Features
William Ham Bevan 9 Nov 2018 12:47pm

Why are pay levels lapsing?

With employment levels booming, pay levels have failed to keep pace with inflation across the industrialised world. William Ham Bevan asks, what’s behind the stagnation – and is there light at the end of the tunnel?

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Caption: Image: Mark Henley/Panos

It has been painted as the greatest riddle of modern economics. For decades, wisdom has held that when unemployment drops, pay levels should rise (and alongside them, inflation) as businesses are forced to compete for personnel. Yet since the financial crisis of 2008, even in industrialised economies where unemployment has fallen to levels last seen 40 years ago, wages have risen sluggishly, if at all.

It’s certainly the case that in the UK, real wages – taking inflation into account – have yet to climb back to pre-crisis levels. In April, the TUC branded the expected 17-year wage decline “the worst in 200 years”. In the UK, the domestic picture has been analysed in more measured terms by the Resolution Foundation, the think tank best-known for its annual Low Pay Britain report. In August, it reported that average weekly earnings were still £13 less in real terms than a decade earlier; and it has found that public sector jobs have been worst affected by the squeeze.

The most recent ONS labour-market statistics offered slight encouragement, with pay rates at least heading in the right direction. In the three months to July 2018, total pay including bonuses rose to 2.6% – or 0.2% in real wages, after inflation is taken into account – from 2.4% over the three months to June. Nevertheless, this is still comfortably below pre-crisis pay levels, and the uptick in pay is within the bounds of oscillations that have been seen since the recovery began.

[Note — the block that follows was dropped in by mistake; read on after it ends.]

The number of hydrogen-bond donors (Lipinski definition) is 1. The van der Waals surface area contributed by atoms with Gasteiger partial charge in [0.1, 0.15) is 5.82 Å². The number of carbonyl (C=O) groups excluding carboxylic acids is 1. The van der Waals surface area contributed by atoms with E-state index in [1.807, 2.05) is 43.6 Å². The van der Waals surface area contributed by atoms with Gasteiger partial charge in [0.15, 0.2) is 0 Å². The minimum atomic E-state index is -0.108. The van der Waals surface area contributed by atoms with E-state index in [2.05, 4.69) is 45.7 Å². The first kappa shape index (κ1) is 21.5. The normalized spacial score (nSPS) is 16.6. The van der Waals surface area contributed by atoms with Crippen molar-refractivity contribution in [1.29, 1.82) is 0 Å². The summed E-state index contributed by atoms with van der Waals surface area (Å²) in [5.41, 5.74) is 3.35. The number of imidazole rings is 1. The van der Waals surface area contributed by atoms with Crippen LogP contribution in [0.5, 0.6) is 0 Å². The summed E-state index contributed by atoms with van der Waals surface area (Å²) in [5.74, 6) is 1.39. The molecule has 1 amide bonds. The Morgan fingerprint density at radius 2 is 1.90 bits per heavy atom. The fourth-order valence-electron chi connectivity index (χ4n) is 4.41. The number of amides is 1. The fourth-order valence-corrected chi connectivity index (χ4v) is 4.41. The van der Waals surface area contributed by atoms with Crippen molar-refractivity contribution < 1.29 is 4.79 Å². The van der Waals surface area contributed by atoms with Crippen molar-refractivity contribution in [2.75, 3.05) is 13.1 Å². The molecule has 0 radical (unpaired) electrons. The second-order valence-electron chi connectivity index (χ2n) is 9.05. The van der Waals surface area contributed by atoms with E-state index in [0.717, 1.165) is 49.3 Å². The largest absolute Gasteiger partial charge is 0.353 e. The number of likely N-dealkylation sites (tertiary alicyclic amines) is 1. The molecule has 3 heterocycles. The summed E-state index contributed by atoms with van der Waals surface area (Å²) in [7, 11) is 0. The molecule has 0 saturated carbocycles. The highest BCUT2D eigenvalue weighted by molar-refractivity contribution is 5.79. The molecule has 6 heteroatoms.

Stephen Clarke, a senior economic analyst at the Resolution Foundation think tank, said: “While Britain continues to enjoy near-record employment levels, the key benefit of historically low unemployment – stronger pay growth for those already in work – is only slowly materialising.” “It is a major social issue,” says Iain Wright, director of corporate and regional engagement for ICAEW.

“In the aftermath of the financial crisis and the recession, I thought we’d see unemployment of perhaps 4 or 5 million. That hasn’t happened, and that’s a good thing. But the downside has been little or no wage growth. We’ve seen an increase in in-work poverty. People are working hard in low-paid jobs and still can’t pay the bills – and there’s something profoundly wrong with that.”

A new normality?

As well as seeming to go against conventional insight into the way employment and pay levels are related, wage stagnation has shown little sign of the self-correction expected by many commentators at the start of the economic recovery. Geraint Johnes is professor of economics at Lancaster University and an associate of the Work Foundation specialising in labour economics. He says: “Economists have traditionally said that everything always bounces back to 2%. So if you had a period where productivity was below that level, it would bounce back up; and because real wages and output are determined by productivity, they’d also bounce back.